Risk factors and outcomes associated with anastomotic leaks following esophagectomy: a systematic review and meta-analysis.

Kamarajah, Sivesh K and Lin, Aaron and Tharmaraja, Thahesh and Bharwada, Yashvi and Bundred, James R and Nepogodiev, Dmitri and Evans, Richard P T and Singh, Pritam and Griffiths, Ewen A (2020) Risk factors and outcomes associated with anastomotic leaks following esophagectomy: a systematic review and meta-analysis. Diseases of the esophagus : official journal of the International Society for Diseases of the Esophagus. ISSN 1442-2050. This article is available to all UHB staff and students via ASK Discovery tool http://tinyurl.com/z795c8c by using their UHB Athens login IDs

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Abstract

Anastomotic leaks (AL) are a major complication after esophagectomy. This meta-analysis aimed to determine identify risks factors for AL (preoperative, intra-operative, and post-operative factors) and assess the consequences to outcome on patients who developed an AL. This systematic review was performed according to PRISMA guidelines, and eligible studies were identified through a search of PubMed, Scopus, and Cochrane CENTRAL databases up to 31 December 2018. A meta-analysis was conducted with the use of random-effects modeling and prospectively registered with the PROSPERO database (Registration CRD42018130732). This review identified 174 studies reporting outcomes of 74,226 patients undergoing esophagectomy. The overall pooled AL rates were 11%, ranging from 0 to 49% in individual studies. Majority of studies were from Asia (n = 79). In pooled analyses, 23 factors were associated with AL (17 preoperative and six intraoperative). AL were associated with adverse outcomes including pulmonary (OR: 4.54, CI95%: 2.99-6.89, P < 0.001) and cardiac complications (OR: 2.44, CI95%: 1.77-3.37, P < 0.001), prolonged hospital stay (mean difference: 15 days, CI95%: 10-21 days, P < 0.001), and in-hospital mortality (OR: 5.91, CI95%: 1.41-24.79, P = 0.015). AL are a major complication following esophagectomy accounting for major morbidity and mortality. This meta-analysis identified modifiable risk factors for AL, which can be a target for interventions to reduce AL rates. Furthermore, identification of both modifiable and non-modifiable risk factors will facilitate risk stratification and prediction of AL enabling better perioperative planning, patient counseling, and informed consent.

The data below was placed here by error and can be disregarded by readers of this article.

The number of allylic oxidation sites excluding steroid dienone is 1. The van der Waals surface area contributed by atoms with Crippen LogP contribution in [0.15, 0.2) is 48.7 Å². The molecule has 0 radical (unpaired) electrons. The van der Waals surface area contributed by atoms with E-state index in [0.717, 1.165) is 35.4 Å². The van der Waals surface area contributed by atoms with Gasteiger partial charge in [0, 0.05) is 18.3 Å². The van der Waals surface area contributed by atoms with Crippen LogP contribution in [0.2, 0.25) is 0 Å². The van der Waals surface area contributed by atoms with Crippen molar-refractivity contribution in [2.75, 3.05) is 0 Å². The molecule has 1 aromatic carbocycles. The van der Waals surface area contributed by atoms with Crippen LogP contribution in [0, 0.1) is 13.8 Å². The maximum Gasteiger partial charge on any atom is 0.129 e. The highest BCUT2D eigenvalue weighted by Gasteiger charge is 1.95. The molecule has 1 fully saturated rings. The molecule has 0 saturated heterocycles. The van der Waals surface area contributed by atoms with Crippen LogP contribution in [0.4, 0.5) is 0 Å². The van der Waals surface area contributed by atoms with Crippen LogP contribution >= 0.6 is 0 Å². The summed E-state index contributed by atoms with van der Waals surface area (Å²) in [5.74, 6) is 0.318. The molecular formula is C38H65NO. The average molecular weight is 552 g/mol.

Item Type: Article
Additional Information: This article is available to all UHB staff and students via ASK Discovery tool http://tinyurl.com/z795c8c by using their UHB Athens login IDs
Subjects: QZ Pathology. Oncology
WI Digestive system. Gastroenterology
WO Surgery
Divisions: Planned IP Care > Gastroentrology
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Depositing User: Jamie Edgar
Date Deposited: 24 Jan 2020 15:02
Last Modified: 24 Jan 2020 15:02
URI: http://www.repository.uhblibrary.co.uk/id/eprint/2791

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